El Salvador, Day Three

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We awoke this morning to the sounds of barking dogs and cooing pigeons. A brisk breeze blowed throughout our house and slammed many doors which caused us all to jump. It was our second day on the mission field and we were ready for an active day!


Our intention was to do a medical clinic at the girl’s prison but the Lord had different plans for this day. We all wore colorful scrubs and although Cindy begged Beth Anne to wear the especially attractive orange scrub pants, she flatly refused and we still had fun. A boy’s orphanage and a girl’s prison were in close proximity to each other. Gaggles of boys ran and played and I saw one with a thin strip of demin serving as a belt along with many boys cavorting shoeless around in the dirt. As we entered the prison, we soon learned that the girls had other activities for the day and we would be unable to serve them. Although we were disappointed, the director graciously showed us around the prison. Teenage girls warmly greeted us and despite our very limited Spanish, we were able to show them kindness.

I can’t imagine a group of foreigners getting a tour of a girl’s detention center in the States. The sign-in process was as easy as writing our names and signatures on an old piece of paper. We observed the dorms where both the short-term and girls serving longer sentences were lodged.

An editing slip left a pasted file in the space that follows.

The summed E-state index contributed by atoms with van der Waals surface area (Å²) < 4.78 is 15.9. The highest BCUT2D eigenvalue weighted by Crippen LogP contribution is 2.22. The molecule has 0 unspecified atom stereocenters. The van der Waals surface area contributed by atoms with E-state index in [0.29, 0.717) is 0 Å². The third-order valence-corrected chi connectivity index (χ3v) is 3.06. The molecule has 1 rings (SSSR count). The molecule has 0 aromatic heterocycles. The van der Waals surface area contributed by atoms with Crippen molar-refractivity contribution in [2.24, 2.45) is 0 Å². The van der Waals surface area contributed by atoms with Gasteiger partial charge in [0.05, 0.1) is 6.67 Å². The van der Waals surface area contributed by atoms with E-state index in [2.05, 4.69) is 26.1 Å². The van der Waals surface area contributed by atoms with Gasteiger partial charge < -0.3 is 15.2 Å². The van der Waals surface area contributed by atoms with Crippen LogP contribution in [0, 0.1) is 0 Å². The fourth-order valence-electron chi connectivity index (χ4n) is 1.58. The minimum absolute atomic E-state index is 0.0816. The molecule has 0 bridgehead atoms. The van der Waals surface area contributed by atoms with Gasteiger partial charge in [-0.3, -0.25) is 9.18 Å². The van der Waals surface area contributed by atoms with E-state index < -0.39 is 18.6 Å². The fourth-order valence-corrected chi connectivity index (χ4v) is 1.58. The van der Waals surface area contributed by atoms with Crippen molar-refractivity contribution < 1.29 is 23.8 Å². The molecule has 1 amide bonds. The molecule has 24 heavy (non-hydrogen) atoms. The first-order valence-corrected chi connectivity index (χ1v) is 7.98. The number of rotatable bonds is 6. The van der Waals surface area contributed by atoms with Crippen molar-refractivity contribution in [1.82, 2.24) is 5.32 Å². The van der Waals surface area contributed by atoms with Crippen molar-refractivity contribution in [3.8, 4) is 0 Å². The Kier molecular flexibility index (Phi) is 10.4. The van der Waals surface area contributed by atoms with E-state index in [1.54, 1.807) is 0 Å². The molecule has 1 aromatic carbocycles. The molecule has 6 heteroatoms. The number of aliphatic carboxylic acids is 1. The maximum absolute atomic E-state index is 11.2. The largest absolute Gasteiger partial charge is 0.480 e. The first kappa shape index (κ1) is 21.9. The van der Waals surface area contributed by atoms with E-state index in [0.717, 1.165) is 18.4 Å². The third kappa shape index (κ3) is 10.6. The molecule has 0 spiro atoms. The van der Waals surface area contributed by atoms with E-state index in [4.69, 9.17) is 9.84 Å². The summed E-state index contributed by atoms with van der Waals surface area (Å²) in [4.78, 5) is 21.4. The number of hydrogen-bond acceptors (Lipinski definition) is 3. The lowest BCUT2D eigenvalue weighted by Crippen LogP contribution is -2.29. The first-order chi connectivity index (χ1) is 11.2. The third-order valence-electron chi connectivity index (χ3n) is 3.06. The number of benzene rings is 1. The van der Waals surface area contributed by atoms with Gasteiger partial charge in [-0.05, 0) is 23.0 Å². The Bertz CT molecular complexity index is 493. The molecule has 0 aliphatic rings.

In general, the prison was clean. Some girls were making crafts in one room, others were busy sewing. 

Although the highlight for many of us was going to the market and shopping for souvenirs later in the afternoon, I think for Reba, her prayers were answered when she saw Lissethe. In July, Reba and Lissethe met for the first time. They connected when Lissethe learned that Reba had a tattoo. 

Tattoos are a big gang symbol and Lissethe was “all tatted” up as we say in the States. Reba just has a little blue hummingbird on her back in memory of her father. However, that served a very holy purpose. These two connected in an explicable and God ordained way and the Lord would use that tattoo as a bridge to bring Lissethe to Jesus. Reba was instrumental in leading Lissethe to a saving grace in Jesus Christ. As they said their goodbyes, Reba told her that she woudl return and Lissethe clasped Reba’s hand and said, “Promise?”

Upon arriving back home in North Carolina, Reba sent Lissethe a letter. She even had it translated to offer this girl encouragement but it never arrived. The person who was supposed to give it to her, misplaced this precious message.

Imagine Lissethe’s surprise when she looked up from her sewing machine this morning and through the bars saw her beloved Reba! When we were allowed into the sewing room, they embraced and the rest of us met the other girls. It was a sweet fellowship for all especially Reba, alleluia! Lord willing, we will return to ISNA in Soyobongo on Thursday to further interact with the girls. Beth Anne and I feel the Holy Spirit’s prompting to share our message, we shall see.  

So much more to share, many blessings. Glory to God in the highest!
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